Rembrandt van Rijn, Abraham’s Sacrifice, 1655. Etching and drypoint on paper, Rijksmuseum, Amsterdam.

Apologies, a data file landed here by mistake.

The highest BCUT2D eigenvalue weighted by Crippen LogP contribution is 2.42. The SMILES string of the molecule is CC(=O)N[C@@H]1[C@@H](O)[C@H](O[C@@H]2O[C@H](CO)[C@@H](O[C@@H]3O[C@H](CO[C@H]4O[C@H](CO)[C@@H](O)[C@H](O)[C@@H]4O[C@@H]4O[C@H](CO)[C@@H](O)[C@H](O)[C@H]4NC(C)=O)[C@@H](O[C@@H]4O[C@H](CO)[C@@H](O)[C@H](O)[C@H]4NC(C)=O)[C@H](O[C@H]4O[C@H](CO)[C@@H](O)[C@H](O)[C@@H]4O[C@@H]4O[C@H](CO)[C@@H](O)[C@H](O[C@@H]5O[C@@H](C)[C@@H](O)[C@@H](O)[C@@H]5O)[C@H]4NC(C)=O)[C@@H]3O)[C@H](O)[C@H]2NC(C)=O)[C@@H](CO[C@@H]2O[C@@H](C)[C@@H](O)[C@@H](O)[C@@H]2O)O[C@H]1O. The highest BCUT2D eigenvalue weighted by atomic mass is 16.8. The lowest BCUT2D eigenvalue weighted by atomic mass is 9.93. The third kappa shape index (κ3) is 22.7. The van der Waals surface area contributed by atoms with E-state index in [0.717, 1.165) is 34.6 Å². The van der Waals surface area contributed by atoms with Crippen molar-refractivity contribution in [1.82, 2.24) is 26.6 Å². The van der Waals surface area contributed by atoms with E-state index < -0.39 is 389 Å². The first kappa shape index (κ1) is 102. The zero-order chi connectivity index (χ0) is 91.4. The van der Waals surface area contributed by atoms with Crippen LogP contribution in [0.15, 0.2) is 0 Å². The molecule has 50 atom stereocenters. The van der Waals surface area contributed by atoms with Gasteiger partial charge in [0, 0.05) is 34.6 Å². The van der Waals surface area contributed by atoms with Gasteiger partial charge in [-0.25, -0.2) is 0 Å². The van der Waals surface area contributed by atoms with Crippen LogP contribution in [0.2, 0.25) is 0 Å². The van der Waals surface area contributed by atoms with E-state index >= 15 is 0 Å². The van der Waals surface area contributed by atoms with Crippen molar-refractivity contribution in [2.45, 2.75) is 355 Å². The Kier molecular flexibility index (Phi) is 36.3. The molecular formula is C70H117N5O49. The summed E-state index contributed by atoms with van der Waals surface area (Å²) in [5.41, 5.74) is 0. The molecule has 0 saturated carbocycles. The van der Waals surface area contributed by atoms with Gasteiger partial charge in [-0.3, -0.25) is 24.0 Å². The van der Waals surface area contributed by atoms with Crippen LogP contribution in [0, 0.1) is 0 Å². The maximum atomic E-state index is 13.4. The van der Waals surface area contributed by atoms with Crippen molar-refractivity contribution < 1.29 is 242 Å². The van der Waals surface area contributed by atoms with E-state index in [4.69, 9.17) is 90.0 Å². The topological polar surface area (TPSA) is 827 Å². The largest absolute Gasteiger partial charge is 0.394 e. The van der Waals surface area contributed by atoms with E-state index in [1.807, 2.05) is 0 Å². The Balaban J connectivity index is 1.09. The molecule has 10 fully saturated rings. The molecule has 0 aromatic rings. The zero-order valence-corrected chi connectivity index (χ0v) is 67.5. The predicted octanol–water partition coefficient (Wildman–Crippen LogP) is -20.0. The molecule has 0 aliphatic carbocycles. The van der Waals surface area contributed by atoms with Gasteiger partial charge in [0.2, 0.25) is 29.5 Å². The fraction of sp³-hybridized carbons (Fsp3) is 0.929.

Rembrandt van Rijn (1609–69) was active as an etcher from 1630 to 1661. He experimented with a range of subject matter, etching techniques, and materials, including Japanese paper. By the 1650s, when Abraham's Sacrifice was first printed, Rembrandt had begun to treat the printing plate like a canvas, leaving some ink on the surface of the plate in order to create the impression that his prints were painted. The impression shown here was created from a plate with excess ink, as evidenced by the darkness and depth of the shadows. Rembrandt's treatment of the subject is taken from Italian prints, seen in the way that the figures of Abraham, Isaac, and the angel are intertwined like a human column.